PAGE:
Chesapeake Energy Has a Fresh Start — Now It Looks Like a Bargain
On Feb. 9, Chesapeake Energy (NASDAQ:CHK) came out of Chapter 11 bankruptcy. Now, CHK stock looks like a bargain. The company has no debt except for recently raised five-year notes for $1 billion.
However, after receipts from warrants that are now in-the-money, the remaining net debt is only $71 million, according to an analyst writing in Seeking Alpha.
More importantly, though, management now seems to have become quite serious about generating free cash flow (FCF). Chesapeake even says its FCF will be “sustainable.”
For example, in its initial press release upon exiting bankruptcy, Chesapeake said it expects to generate large amounts of FCF — $2 billion on a cumulative basis over the next five years.
Why CHK Stock Is a Bargain
CHK stock now has 100 million shares. Using its Feb. 16 price of $43.60, Chesapeake’s market capitalization (before any of the warrants are exercised) is $4.36 billion. The $2 billion in FCF averages out to $400 million per year over five years.
Therefore, an investor who intends to hold CHK stock for five years will make a very high FCF yield. For example, $400 million divided by $4.36 billion in market value works out to 9.17% per year on average.
That, in essence, is why the stock is a bargain. Again, this assumes that the investor holds Chesapeake for the full five years and that the company is able to produce that $2 billion in FCF over the same period. If it is able to do that, you will likely see management initiate either a dividend, a share buyback program or both.
This also assumes — as you might have guessed — that oil and gas prices stay relatively high over the next several years. They need to stay high enough for the company to produce these FCF levels. In that vein, Chesapeake Energy also released a very detailed operations presentation on Feb. 9.
The company has become a low-cost operator focused mainly on natural gas in Pennsylvania’s Marcellus shale and the Haynesville region of Louisiana (Slide 12). That shows that Chesapeake now has a cost per barrel of oil equivalent (BOE) of between $13.60 to $15.05.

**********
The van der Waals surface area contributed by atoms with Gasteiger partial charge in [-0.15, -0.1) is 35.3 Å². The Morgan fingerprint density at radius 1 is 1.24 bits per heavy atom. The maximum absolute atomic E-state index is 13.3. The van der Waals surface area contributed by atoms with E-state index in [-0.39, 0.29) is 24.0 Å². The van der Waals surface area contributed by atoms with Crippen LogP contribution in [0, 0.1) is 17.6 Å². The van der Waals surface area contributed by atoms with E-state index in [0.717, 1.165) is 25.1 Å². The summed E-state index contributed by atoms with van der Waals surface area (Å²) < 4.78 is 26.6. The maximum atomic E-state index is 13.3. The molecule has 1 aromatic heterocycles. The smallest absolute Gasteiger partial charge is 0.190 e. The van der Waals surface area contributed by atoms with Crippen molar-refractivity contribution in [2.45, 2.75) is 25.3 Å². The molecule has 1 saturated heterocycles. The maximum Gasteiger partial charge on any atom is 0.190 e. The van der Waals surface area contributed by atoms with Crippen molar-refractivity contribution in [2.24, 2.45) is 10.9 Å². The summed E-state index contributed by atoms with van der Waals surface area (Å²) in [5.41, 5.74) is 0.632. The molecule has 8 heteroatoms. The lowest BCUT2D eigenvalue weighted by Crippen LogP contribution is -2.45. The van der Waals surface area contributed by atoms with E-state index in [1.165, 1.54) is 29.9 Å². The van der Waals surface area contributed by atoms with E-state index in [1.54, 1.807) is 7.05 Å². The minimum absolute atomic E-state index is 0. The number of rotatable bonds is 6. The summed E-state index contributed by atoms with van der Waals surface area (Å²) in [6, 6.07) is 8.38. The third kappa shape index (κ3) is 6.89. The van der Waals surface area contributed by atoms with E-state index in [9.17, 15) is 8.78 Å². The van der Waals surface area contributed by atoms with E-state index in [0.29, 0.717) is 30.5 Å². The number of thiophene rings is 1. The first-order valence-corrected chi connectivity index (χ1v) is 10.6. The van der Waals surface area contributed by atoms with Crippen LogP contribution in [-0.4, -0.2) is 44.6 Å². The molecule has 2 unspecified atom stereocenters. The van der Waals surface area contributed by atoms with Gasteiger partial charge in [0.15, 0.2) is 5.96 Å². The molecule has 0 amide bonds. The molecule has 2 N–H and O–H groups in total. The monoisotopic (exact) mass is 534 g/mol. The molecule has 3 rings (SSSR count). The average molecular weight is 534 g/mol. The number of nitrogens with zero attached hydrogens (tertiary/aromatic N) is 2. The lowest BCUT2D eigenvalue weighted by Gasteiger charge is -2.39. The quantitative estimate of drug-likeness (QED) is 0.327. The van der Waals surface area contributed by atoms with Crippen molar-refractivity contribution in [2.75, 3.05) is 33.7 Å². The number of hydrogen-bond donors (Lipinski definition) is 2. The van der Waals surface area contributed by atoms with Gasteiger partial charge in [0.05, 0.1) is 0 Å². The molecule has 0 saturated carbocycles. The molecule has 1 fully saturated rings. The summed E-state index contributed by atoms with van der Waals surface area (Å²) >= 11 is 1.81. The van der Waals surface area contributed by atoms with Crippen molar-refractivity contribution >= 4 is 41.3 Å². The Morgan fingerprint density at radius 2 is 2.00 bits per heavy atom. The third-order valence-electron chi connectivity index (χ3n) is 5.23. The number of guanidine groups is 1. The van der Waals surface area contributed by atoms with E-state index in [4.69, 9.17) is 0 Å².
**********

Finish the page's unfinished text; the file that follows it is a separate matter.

The difference between those costs (plus admin and capex) and the market price of oil equivalent (currently over $59 per barrel) accrues to free cash flow. In other words, it is making a very good margin that will underline the “sustainable” nature of its FCF yield projections.
What Will Happen
At first glance, it appears that the company really does want to be a much more conservative and “sustainable” FCF generator, whatever that means. I’m keeping that word — “sustainable” — in quotes, since there are no guarantees with a commodity producer.
For example, in the appendix to the presentation, Chesapeake points out that it has hedged or “locked in 75% of forecasted volumes for 2021” (Slide 21). The problem is that those locked-in prices are way below the market prices today. That makes the FCF it may be generating sustainable or guaranteed in one sense, but also missing out on the upside of a bull oil and gas market right now.
So, maybe that conservative strategy might have to loosen up a little bit. That way, the company can participate in the bull market in energy prices expected for the rest of 2021 and 2022.
Nevertheless, if Chesapeake can really produce $2 billion in FCF over the next several years, the market will reward CHK stock very handsomely. This will occur once the market realizes that the company has the wherewithal to begin dividend payments or buybacks.
What to Do with Chesapeake Energy
The enterprising investor who is willing to take management at their word might see CHK stock as a bargain. This assumes that the projected average 9.1% FCF yield comes to pass.
Consider also an FCF yield around 5% or so. That implies that CHK is worth over 80% more. This is because, if you divide the average $400 million in FCF (see above) by 5%, the market value works out to $8 billion.
Basically, CHK stock should be worth 83.48% higher ($8 billion divided by the Feb. 16 market value of $4.36 billion), implying that its target price for sometime over the next five years is $80 per share (before warrants). This works out to an average annual gain of 12.9% per year over five years. That is a reasonably good return, especially if dividends are paid along the way.
On the date of publication, Mark R. Hake did not have (either directly or indirectly) any positions in the securities mentioned in this article
Mark Hake writes about personal finance on mrhake.medium.com and runs the Total Yield Value Guide which you can review here.